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Politics Not A Bedfellow At Cannes

Cannes is where "Fahrenheit 9/11" caught fire, winning the film festival's top prize last year and putting the heat on the White House. This time, organizers want to avoid that kind of political firestorm.

As a new edition of the French Riviera festival opens Wednesday, May 11, its director has a reminder for the jury: Movies are usually judged for their art, not their politics.

"Michael Moore's talent is not in doubt," director Gilles Jacob said. "But in this case, it was a question of a satirical tract that was awarded a prize more for political than cinematographic reasons, no matter what the jury said."

The film's acclaim by the nine-member jury (led by director Quentin Tarantino) was an "out-of-the-ordinary event that probably won't be repeated," Jacob said.

Of the 21 films in this year's main competition, none of them look likely to match the political punch of "Fahrenheit."

An Iraqi film will compete for the first time. "Kilometre Zero" is set not in present-day Iraq but in 1988, during the country's war with Iran. Other selections include films from China, Belgium and Mexico.

The festival opens Wednesday evening with the French thriller "Lemming," centered on two couples, a dinner party and a rodent stuck in the pipes of the kitchen sink.

"I have a taste for the strange," director Dominik Moll told France's Le Figaro newspaper. Moll made the hit thriller "With a Friend Like Harry," where the title character turned out to be a deranged creep instead of a pal.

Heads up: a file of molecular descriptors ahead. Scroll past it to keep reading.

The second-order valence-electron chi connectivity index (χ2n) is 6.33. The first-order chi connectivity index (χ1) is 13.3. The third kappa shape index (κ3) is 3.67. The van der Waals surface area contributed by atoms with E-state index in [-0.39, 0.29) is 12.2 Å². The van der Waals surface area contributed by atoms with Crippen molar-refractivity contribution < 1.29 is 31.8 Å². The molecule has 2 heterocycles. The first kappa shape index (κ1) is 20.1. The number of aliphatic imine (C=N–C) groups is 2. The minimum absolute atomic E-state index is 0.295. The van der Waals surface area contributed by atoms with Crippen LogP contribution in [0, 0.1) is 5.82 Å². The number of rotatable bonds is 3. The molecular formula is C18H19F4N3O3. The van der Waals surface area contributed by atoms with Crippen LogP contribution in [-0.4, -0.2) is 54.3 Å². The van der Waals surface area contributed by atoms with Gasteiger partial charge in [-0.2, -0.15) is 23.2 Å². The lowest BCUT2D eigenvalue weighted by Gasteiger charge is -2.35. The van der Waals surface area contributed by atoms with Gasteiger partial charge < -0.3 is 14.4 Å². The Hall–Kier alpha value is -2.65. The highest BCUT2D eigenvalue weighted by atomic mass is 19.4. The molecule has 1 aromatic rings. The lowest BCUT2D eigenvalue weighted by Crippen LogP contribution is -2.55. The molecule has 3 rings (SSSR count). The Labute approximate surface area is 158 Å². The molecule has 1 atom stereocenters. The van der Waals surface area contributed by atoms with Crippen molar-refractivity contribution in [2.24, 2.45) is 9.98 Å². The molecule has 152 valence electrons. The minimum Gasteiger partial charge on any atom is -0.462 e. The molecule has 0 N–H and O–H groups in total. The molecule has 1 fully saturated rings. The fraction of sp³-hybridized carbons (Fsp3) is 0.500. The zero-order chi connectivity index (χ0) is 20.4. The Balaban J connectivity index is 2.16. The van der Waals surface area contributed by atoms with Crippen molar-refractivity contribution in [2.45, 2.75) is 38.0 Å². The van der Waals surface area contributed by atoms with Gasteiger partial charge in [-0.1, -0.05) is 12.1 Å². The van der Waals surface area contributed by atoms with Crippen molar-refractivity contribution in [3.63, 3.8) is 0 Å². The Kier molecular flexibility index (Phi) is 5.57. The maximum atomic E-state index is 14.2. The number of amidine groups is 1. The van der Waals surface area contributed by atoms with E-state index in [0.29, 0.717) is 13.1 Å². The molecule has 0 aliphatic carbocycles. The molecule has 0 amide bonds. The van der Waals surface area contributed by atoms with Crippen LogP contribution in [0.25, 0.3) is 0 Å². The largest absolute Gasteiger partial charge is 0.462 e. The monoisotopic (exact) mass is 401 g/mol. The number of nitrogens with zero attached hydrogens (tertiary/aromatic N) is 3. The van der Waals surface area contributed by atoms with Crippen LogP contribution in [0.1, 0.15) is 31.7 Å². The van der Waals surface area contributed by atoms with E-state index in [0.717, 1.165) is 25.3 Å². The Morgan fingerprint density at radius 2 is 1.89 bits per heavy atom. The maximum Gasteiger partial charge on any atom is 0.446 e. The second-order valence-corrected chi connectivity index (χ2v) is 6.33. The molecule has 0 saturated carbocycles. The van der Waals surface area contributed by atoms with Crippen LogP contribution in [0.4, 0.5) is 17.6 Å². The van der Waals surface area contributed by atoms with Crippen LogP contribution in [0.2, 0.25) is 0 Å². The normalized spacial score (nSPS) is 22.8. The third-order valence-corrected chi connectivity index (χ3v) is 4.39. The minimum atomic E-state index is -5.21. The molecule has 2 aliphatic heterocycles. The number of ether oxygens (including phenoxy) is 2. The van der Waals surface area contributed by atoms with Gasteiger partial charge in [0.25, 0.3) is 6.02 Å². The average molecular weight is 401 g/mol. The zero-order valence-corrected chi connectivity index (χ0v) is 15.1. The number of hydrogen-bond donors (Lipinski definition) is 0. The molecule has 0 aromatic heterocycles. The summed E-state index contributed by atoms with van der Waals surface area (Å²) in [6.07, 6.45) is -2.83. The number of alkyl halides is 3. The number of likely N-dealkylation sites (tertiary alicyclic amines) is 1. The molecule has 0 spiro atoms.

Cannes' 12-day lineup includes many Cannes regulars, including Woody Allen, David Cronenberg, Wim Wenders, Lars von Trier, Atom Egoyan and Gus Van Sant.

Cronenberg's "A History of Violence" stars Viggo Mortensen as a diner owner who has a deadly encounter with burglars; Egoyan's "Where the Truth Lies," with Kevin Bacon and Colin Firth, is about a comedy duo whose careers end in scandal; and "Sin City," the noirish action film, features Bruce Willis, Mickey Rourke and Jessica Alba.

Cannes, which tries for a mix of small international films and big Hollywood blockbusters, will get its biggest boost of celebrity power from "Star Wars: Episode III -- Revenge of the Sith." The movie plays out of competition here days before its May 19 theatrical debut.

Allen's film is also not competing for prizes. The New York director, who won a career achievement award at Cannes in 2002, departed from his habitual Manhattan locals to shoot "Match Point" in London. The cast includes Scarlett Johannson, Emily Mortimer and Jonathan Rhys Meyers.

This year's jury is led by Sarajevo-born director Emir Kusturica, one of the most respected figures in European film and a two-time winner of Cannes' top honor. Known for his whimsical, folkloric style, he won the Palme d'Or for 1985's "When Father Was Away on Business" and 1995's "Underground."

Other jury members include Mexican actress Salma Hayek, U.S. author Toni Morrison, Spanish actor Javier Bardem and action director John Woo. The jury will present its awards at a closing ceremony on May 21.